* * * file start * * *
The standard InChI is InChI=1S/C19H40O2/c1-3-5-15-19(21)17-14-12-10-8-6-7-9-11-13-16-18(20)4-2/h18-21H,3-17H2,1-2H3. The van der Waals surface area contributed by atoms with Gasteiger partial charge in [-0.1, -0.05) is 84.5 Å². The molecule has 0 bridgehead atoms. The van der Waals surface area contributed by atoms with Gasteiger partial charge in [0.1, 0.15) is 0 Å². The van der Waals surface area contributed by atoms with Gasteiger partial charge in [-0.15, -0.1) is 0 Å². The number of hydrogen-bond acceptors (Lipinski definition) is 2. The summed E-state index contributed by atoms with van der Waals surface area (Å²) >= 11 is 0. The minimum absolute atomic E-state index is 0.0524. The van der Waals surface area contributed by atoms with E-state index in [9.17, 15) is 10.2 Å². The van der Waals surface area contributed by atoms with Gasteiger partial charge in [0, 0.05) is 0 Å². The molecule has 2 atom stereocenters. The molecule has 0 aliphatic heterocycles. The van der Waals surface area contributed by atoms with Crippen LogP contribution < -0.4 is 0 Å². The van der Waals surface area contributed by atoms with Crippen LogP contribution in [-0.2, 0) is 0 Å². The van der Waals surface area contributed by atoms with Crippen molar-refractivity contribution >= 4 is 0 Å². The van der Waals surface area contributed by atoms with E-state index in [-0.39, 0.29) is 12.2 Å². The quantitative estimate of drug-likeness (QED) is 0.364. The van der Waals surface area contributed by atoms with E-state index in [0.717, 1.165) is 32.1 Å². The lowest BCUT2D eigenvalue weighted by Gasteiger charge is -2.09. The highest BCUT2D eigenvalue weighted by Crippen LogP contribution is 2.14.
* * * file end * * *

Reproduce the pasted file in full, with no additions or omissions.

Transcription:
The standard InChI is InChI=1S/C19H40O2/c1-3-5-15-19(21)17-14-12-10-8-6-7-9-11-13-16-18(20)4-2/h18-21H,3-17H2,1-2H3. The van der Waals surface area contributed by atoms with Gasteiger partial charge in [-0.1, -0.05) is 84.5 Å². The molecule has 0 bridgehead atoms. The van der Waals surface area contributed by atoms with Gasteiger partial charge in [0.1, 0.15) is 0 Å². The van der Waals surface area contributed by atoms with Gasteiger partial charge in [-0.15, -0.1) is 0 Å². The number of hydrogen-bond acceptors (Lipinski definition) is 2. The summed E-state index contributed by atoms with van der Waals surface area (Å²) >= 11 is 0. The minimum absolute atomic E-state index is 0.0524. The van der Waals surface area contributed by atoms with E-state index in [9.17, 15) is 10.2 Å². The van der Waals surface area contributed by atoms with Gasteiger partial charge in [0, 0.05) is 0 Å². The molecule has 2 atom stereocenters. The molecule has 0 aliphatic heterocycles. The van der Waals surface area contributed by atoms with Crippen LogP contribution < -0.4 is 0 Å². The van der Waals surface area contributed by atoms with Crippen LogP contribution in [-0.2, 0) is 0 Å². The van der Waals surface area contributed by atoms with Crippen molar-refractivity contribution >= 4 is 0 Å². The van der Waals surface area contributed by atoms with E-state index in [-0.39, 0.29) is 12.2 Å². The quantitative estimate of drug-likeness (QED) is 0.364. The van der Waals surface area contributed by atoms with E-state index in [0.717, 1.165) is 32.1 Å². The lowest BCUT2D eigenvalue weighted by Gasteiger charge is -2.09. The highest BCUT2D eigenvalue weighted by Crippen LogP contribution is 2.14.